Karen snarled and brought her foot down hard. She was aiming for my knee, but only scraped along my shin as I rolled. Another blow landed on my shoulder, shaking my balance but not badly enough to keep me from regaining my feet. I was going to lose. I was hurt and comparatively weak, and Karen had years of training and a supernatural serial killer. I faced across the narrow space, and I knew that I had no chance standing against her alone.

I also knew there were thirty plus people just outside the shed. I hadn't managed to talk Ex out to safety. I hadn't managed to get Sabine free.

But I had gotten Karen's undivided attention, and that was going to be enough. I bolted for the door.

The air outside was cool, the fog thicker than when I'd gone in. The house glowed, twenty feet away, and distant as a vision of elfland. I ducked by instinct and something whizzed past my head to thud against the wall. I skidded to a halt, the grass slick under my feet, and dropped to one knee. My side was on fire, my breath short. I was pretty sure nothing had punctured a lung but I wouldn't have put a lot of money on it.

After the brightness of the halogen lamps, the world was a tissue of shadows and mist. Karen roared out from the lit doorway, murder in her voice, and three dark forms tackled her. She went down, twisting like a cat. I heard a soft impact, and one of the bodies rolled free as two more piled on. Someone shouted, and a volley of answering calls came from the distant trees. My little army charged.

Ex appeared framed in the light, his crucifix held loosely in his hand, his mouth open in confusion. Chogyi Jake stepped out of the shadows, putting a hand on his shoulder.

"Don't kill her!" Mfume called out as the cultists of Legba descended on Karen. His voice was strained, but not weak. "Hold her down, but do not kill the horse!"

They piled on her like a football team, and Karen, screaming, went down under the sheer weight of bodies. I let myself sag a little. I'd gotten a cut on my neck, but I didn't remember when. A trickle of blood ran down my collarbone. Karen screamed. Someone cursed.


Aubrey was at my side. He looked worried.

"I'm okay," I said. "Don't hug me."

He knelt, his hand fluttering between my arm and shoulder, uncertain how to help and unable to keep from trying. I thought it was sweet.

"We have to get Sabine out and get Karen in there," I said. "Ex has to get Carrefour out."

"I know," Aubrey said. "I know. Don't move. You're hurt."

"Yeah. Clear on that. But I'll still be hurt later, and we need to fix Karen now."

"We've got it," Aubrey said. "We're taking care of it."

I let my eyes close. The sound of the tussle was like a television in the next room. Karen's voice was high, shrill, and animalistic. Other voices-Aunt Sherrie, Omar, other men, other women-competed with it yelling instructions or threats or shouting in triumph. Mfume exhorting them not to kill. I thought I heard Sabine wailing behind it all. I lay down, my head resting against cool grass. I felt like the ground itself was lifting me up.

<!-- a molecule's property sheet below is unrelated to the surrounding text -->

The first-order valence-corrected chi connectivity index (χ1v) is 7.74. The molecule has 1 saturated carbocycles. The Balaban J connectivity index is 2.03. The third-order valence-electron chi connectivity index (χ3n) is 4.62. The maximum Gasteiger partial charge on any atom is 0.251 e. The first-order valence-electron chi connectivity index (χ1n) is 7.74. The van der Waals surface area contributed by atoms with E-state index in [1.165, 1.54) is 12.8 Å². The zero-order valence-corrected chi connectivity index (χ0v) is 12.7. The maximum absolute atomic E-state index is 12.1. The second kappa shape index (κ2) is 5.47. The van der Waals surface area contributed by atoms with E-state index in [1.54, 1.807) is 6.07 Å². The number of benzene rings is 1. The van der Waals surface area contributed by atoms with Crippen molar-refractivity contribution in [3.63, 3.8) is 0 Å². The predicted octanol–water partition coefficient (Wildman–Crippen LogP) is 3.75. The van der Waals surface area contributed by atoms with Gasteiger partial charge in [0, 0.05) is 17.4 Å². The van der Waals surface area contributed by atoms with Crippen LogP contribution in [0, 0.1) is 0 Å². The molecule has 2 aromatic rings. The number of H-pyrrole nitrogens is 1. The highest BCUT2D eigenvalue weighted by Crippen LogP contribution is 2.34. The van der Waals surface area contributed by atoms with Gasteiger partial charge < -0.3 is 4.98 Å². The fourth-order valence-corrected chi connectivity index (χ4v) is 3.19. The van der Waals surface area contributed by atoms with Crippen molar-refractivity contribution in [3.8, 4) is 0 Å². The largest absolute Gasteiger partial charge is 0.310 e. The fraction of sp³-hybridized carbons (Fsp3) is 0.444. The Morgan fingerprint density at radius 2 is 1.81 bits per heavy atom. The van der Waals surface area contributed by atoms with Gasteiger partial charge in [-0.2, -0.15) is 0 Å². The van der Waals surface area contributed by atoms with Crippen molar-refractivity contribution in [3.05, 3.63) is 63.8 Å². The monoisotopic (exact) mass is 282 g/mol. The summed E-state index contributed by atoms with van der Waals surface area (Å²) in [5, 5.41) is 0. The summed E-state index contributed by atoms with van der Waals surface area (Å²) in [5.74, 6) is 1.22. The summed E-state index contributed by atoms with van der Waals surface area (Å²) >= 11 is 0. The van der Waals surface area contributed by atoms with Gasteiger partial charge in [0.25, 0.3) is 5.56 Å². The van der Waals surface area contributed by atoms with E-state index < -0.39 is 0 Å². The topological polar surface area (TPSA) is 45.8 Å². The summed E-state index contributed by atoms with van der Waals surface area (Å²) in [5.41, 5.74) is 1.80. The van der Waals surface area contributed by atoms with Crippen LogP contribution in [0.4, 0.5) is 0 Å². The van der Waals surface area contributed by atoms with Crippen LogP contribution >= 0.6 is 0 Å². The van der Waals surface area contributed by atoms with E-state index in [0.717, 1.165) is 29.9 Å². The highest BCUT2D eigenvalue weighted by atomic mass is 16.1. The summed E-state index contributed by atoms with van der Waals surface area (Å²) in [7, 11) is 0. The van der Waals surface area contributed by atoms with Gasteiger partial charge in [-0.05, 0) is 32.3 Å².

"Mfume?" I said.

"His arm's pretty messed up," Aubrey said. "He won't stop, though. We tried to make him."

He's a big boy, I almost said, but it seemed like a lot of effort. I made do with a long, stuttering sigh. Running footsteps came toward me, familiar as a known voice clearing its throat. I opened my eyes to Ex.

"What the hell is going on?" he said. "They're killing Karen."

"They won't kill her. I don't think they'll even hurt her if they can help it," I said. "But we need to drive the rider out of her body."

"What rider?" he said. "She was fine yesterday. She's fine. When did she get possessed?"

There were tears in his eyes. Of course there were. In the rush and fear for him, I'd never taken a minute to think how this would look from his perspective. How it would feel. He'd been this woman's lover. He'd shared her bed and her body, he'd gone to her when I pushed him away, and it had all been a lie. Carrefour had used Karen, and Karen had used Ex. If he'd been prone to taking inappropriate responsibility for the safety of people around him before now, this one was going to send him through the roof.

"I can explain everything," I said. "But... Ex, I am so, so sorry."

I levered myself up. The blood from the cut on my neck had soaked the parts of my shirt that the fog and dew hadn't. Ex shook his head once, and then stopped.

Everything stopped.

Aubrey went still, and the fighters in the dogpile. The thickening mist froze where it was, and the distant crickets fell silent. With a howl like meat tearing, Carrefour rose up, scattering Amelie's congregation like leaves.

Karen was gone. The rider's body had broadened and thickened, splitting the seams of canvas shirt and pants. Its fish-pale skin was veined in black, and claws like knives clicked at its fingertips. I scrambled to my feet. A flash of motion to my right was Joseph Mfume pulling a length of silver chain from his pocket with his good hand, his shotgunned arm limp and blood-soaked at his side. Carrefour looked from one of us to the other, and its broad, inhuman face broke into a parody of a grin. I said something obscene.

It had taken us to the crossroads, the natural environment of riders, the place where the Venn diagram of reality and hell overlapped. We weren't thirty to one. It was just me and Mfume, neither of us whole, against an engine of rage and death, and suddenly I didn't like our odds.

Carrefour raised its bladed hands and bounded toward me.